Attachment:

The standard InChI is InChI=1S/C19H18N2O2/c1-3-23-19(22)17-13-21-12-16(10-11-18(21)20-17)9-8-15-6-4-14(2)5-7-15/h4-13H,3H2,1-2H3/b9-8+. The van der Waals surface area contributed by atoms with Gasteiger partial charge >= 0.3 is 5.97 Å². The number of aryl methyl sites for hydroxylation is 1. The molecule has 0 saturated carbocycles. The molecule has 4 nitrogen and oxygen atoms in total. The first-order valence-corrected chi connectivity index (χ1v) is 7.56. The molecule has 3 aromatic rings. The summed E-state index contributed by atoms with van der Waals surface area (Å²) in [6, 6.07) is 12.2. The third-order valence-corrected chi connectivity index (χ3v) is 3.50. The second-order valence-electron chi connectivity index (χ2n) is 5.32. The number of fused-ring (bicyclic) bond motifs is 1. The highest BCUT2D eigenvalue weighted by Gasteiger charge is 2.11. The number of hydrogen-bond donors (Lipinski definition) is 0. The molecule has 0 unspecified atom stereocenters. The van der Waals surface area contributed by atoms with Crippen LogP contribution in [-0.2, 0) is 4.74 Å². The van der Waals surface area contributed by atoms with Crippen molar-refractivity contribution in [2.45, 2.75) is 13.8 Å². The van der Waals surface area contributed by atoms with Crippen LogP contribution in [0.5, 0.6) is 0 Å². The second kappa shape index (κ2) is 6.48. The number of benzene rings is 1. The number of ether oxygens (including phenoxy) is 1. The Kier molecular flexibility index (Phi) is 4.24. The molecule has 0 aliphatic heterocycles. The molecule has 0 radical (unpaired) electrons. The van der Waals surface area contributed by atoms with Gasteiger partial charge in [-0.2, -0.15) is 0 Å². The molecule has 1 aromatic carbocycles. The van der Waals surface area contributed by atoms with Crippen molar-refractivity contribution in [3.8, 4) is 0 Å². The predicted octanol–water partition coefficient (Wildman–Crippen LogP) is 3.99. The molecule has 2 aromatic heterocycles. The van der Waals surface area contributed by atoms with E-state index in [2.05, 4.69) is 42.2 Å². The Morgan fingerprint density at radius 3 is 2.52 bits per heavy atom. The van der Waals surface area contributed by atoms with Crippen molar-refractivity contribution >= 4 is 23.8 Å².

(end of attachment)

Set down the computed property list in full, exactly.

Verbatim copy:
The standard InChI is InChI=1S/C19H18N2O2/c1-3-23-19(22)17-13-21-12-16(10-11-18(21)20-17)9-8-15-6-4-14(2)5-7-15/h4-13H,3H2,1-2H3/b9-8+. The van der Waals surface area contributed by atoms with Gasteiger partial charge >= 0.3 is 5.97 Å². The number of aryl methyl sites for hydroxylation is 1. The molecule has 0 saturated carbocycles. The molecule has 4 nitrogen and oxygen atoms in total. The first-order valence-corrected chi connectivity index (χ1v) is 7.56. The molecule has 3 aromatic rings. The summed E-state index contributed by atoms with van der Waals surface area (Å²) in [6, 6.07) is 12.2. The third-order valence-corrected chi connectivity index (χ3v) is 3.50. The second-order valence-electron chi connectivity index (χ2n) is 5.32. The number of fused-ring (bicyclic) bond motifs is 1. The highest BCUT2D eigenvalue weighted by Gasteiger charge is 2.11. The number of hydrogen-bond donors (Lipinski definition) is 0. The molecule has 0 unspecified atom stereocenters. The van der Waals surface area contributed by atoms with Crippen LogP contribution in [-0.2, 0) is 4.74 Å². The van der Waals surface area contributed by atoms with Crippen molar-refractivity contribution in [2.45, 2.75) is 13.8 Å². The van der Waals surface area contributed by atoms with Crippen LogP contribution in [0.5, 0.6) is 0 Å². The second kappa shape index (κ2) is 6.48. The number of benzene rings is 1. The number of ether oxygens (including phenoxy) is 1. The Kier molecular flexibility index (Phi) is 4.24. The molecule has 0 aliphatic heterocycles. The molecule has 0 radical (unpaired) electrons. The van der Waals surface area contributed by atoms with Gasteiger partial charge in [-0.2, -0.15) is 0 Å². The molecule has 1 aromatic carbocycles. The van der Waals surface area contributed by atoms with Crippen molar-refractivity contribution in [3.8, 4) is 0 Å². The predicted octanol–water partition coefficient (Wildman–Crippen LogP) is 3.99. The molecule has 2 aromatic heterocycles. The van der Waals surface area contributed by atoms with E-state index in [2.05, 4.69) is 42.2 Å². The Morgan fingerprint density at radius 3 is 2.52 bits per heavy atom. The van der Waals surface area contributed by atoms with Crippen molar-refractivity contribution >= 4 is 23.8 Å².